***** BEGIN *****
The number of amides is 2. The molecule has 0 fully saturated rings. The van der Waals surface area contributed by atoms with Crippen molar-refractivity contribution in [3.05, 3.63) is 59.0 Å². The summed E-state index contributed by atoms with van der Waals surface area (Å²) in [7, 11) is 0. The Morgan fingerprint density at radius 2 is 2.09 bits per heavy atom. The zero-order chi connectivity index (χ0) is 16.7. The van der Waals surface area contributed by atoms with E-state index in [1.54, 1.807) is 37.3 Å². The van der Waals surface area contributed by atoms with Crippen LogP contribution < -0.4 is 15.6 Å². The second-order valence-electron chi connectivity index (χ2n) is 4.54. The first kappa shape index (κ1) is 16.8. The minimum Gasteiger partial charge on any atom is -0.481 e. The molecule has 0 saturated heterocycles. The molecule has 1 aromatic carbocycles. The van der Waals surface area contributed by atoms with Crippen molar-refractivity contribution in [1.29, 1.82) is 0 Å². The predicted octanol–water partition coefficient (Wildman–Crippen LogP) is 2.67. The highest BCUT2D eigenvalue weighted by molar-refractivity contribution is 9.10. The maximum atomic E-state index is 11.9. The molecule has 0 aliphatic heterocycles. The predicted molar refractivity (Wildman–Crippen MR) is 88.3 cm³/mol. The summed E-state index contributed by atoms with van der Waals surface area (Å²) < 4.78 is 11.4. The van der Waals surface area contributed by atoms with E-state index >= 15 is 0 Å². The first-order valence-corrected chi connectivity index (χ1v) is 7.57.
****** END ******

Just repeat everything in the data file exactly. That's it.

The number of amides is 2. The molecule has 0 fully saturated rings. The van der Waals surface area contributed by atoms with Crippen molar-refractivity contribution in [3.05, 3.63) is 59.0 Å². The summed E-state index contributed by atoms with van der Waals surface area (Å²) in [7, 11) is 0. The Morgan fingerprint density at radius 2 is 2.09 bits per heavy atom. The zero-order chi connectivity index (χ0) is 16.7. The van der Waals surface area contributed by atoms with E-state index in [1.54, 1.807) is 37.3 Å². The van der Waals surface area contributed by atoms with Crippen LogP contribution < -0.4 is 15.6 Å². The second-order valence-electron chi connectivity index (χ2n) is 4.54. The first kappa shape index (κ1) is 16.8. The minimum Gasteiger partial charge on any atom is -0.481 e. The molecule has 0 saturated heterocycles. The molecule has 1 aromatic carbocycles. The van der Waals surface area contributed by atoms with Crippen molar-refractivity contribution in [1.29, 1.82) is 0 Å². The predicted octanol–water partition coefficient (Wildman–Crippen LogP) is 2.67. The highest BCUT2D eigenvalue weighted by molar-refractivity contribution is 9.10. The maximum atomic E-state index is 11.9. The molecule has 0 aliphatic heterocycles. The predicted molar refractivity (Wildman–Crippen MR) is 88.3 cm³/mol. The summed E-state index contributed by atoms with van der Waals surface area (Å²) < 4.78 is 11.4. The van der Waals surface area contributed by atoms with E-state index >= 15 is 0 Å². The first-order valence-corrected chi connectivity index (χ1v) is 7.57.